Elizabeth Fitzgerald has been a freelance editor since 2004 and is the owner of Earl Grey Editing. She has worked on a wide variety of publications–most notably Winds of Change, an anthology of speculative fiction short stories by CSFG Publishing. From 2010 until 2013, she was a committee member of the CSFG, serving as Secretary in 2011 and 2012. She has a weakness for books, loose-leaf tea and silly dogs.
You can find her at www.earlgreyediting.com.au or on Twitter @elizabeth_fitz
In your freelance editing work what guides you to help authors bring out the best in their story? How do you achieve a balance in time and energy for working on your own writing and editing for others?
I was very fortunate to become part of two wonderful writing communities early in my writing life—one of them being the Canberra Speculative Fiction Guild. Beta reading and critiquing circles were a significant part of these groups and editing was such a short step from there. Because of this, editing retains strong connections with building community for me. This association got reinforced by being able to watch editor Gillian Polack at work behind the scenes of Masques (CSFG Publishing) andBaggage (Eneit Press). She taught me that, more than anything else, editing is about having a dialogue with authors. If there’s anything I love as much as a good story, it’s a good conversation about stories (and a good cup of tea). Editing allows me to have all of those things!
Managing time for my own work as well as editing for others is quite a challenge. Most of the time, I deal with it by concentrating on editing during normal office hours (since it is my day job) and then working on my writing in the evenings. However, freelancing doesn’t always work out so neatly. There are occasions when I am juggling a couple of jobs at the same time or need to work outside of normal office hours. Anthologies very much fit in here. During these times, I find it tends to be less about balance than about cycles. I’ll drop everything to work on the editing. Once the project/s are complete, there’s usually a lull time in which I can recover my sanity and then focus exclusively on my own work for a little while.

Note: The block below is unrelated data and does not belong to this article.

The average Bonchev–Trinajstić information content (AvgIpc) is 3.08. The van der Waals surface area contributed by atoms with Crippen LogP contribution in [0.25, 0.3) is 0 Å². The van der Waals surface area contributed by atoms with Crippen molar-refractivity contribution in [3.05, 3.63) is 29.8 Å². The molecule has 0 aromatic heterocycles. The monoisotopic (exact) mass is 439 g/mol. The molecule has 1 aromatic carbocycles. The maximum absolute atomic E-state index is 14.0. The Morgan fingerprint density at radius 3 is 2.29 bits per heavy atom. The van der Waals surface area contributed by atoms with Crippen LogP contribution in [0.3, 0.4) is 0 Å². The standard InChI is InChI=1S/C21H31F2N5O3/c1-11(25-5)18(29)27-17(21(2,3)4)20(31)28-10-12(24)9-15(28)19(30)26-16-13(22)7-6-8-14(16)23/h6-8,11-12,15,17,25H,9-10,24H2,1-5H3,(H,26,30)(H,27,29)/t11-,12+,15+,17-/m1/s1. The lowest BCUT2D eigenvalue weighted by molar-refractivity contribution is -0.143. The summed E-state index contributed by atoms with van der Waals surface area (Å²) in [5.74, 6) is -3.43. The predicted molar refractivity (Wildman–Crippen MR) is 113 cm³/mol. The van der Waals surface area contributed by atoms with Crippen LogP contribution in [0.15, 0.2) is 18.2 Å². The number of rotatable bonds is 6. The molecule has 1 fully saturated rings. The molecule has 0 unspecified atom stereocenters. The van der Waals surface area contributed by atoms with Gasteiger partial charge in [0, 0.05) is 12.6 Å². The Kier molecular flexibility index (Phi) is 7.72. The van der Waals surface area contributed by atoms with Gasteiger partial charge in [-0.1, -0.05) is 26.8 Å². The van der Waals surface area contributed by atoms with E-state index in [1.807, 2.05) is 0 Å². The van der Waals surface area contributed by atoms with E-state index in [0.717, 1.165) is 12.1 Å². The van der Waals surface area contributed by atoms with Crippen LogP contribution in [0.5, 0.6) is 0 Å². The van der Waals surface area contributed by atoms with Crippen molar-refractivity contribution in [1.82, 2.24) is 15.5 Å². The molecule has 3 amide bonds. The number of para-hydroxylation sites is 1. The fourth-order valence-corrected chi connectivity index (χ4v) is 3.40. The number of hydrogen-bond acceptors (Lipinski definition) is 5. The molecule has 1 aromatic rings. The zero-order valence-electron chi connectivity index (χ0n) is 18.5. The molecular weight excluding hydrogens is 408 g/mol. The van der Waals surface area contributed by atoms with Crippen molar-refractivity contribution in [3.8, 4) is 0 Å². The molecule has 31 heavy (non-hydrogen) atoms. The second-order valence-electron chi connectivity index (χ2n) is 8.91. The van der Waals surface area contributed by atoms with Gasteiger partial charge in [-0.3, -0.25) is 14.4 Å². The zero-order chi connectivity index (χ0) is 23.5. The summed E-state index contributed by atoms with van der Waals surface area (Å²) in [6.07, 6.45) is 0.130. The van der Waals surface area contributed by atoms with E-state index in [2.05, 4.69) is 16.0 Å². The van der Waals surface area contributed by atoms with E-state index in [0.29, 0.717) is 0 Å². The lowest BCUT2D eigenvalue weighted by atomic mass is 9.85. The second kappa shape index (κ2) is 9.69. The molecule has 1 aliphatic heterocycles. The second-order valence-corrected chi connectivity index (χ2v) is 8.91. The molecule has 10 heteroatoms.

You edited the anthology Winds of Change published by CSFG in 2011. (I was lucky enough to be one of the authors and working with you was wonderful!) Can you tell us about the process and the highlights?
You are too kind—especially considering the number of times I sent you back for rewrites!
As I mentioned earlier, I worked behind the scenes with Gillian Polack and Scott Hopkins on the CSFG’s anthology Masques. Very shortly after publication, the CSFG decided to get the ball rolling on its next anthology and put a call out to members for editors. After some unsubtle nudging from other members, I volunteered and was accepted.
Working on CSFG anthologies is intended to be a learning experience for members and I certainly found that to be true. Although I had learned a lot from working on Masques and Baggage, there were aspects of the process I got to experience for the first time with Winds of Change. An example of this was selecting the theme of the anthology from a large number put forward by CSFG members. I also read all the slush myself and coming across Maxine McArthur’s story ‘The Soul of the Machine’ for the very first time was definitely a highlight. It was the first of the stories that I knew without a doubt I wanted for the anthology. Getting to meet new or new-to-me authors was another highlight.
The process wasn’t without its challenges, however. Our submission deadline got pushed back after a cyclone hit Queensland. The CSFG has some strong ties to the writing communities there and we wanted to make sure they had a chance to recover and get their stories to us, even if it meant a tighter timeframe for the editing. My grandmother also passed away and I found myself writing both her eulogy and the introduction for the anthology at the same time.
Winds of Change was launched at Conflux 7 the day before my 29th birthday and it was a pretty memorable birthday present.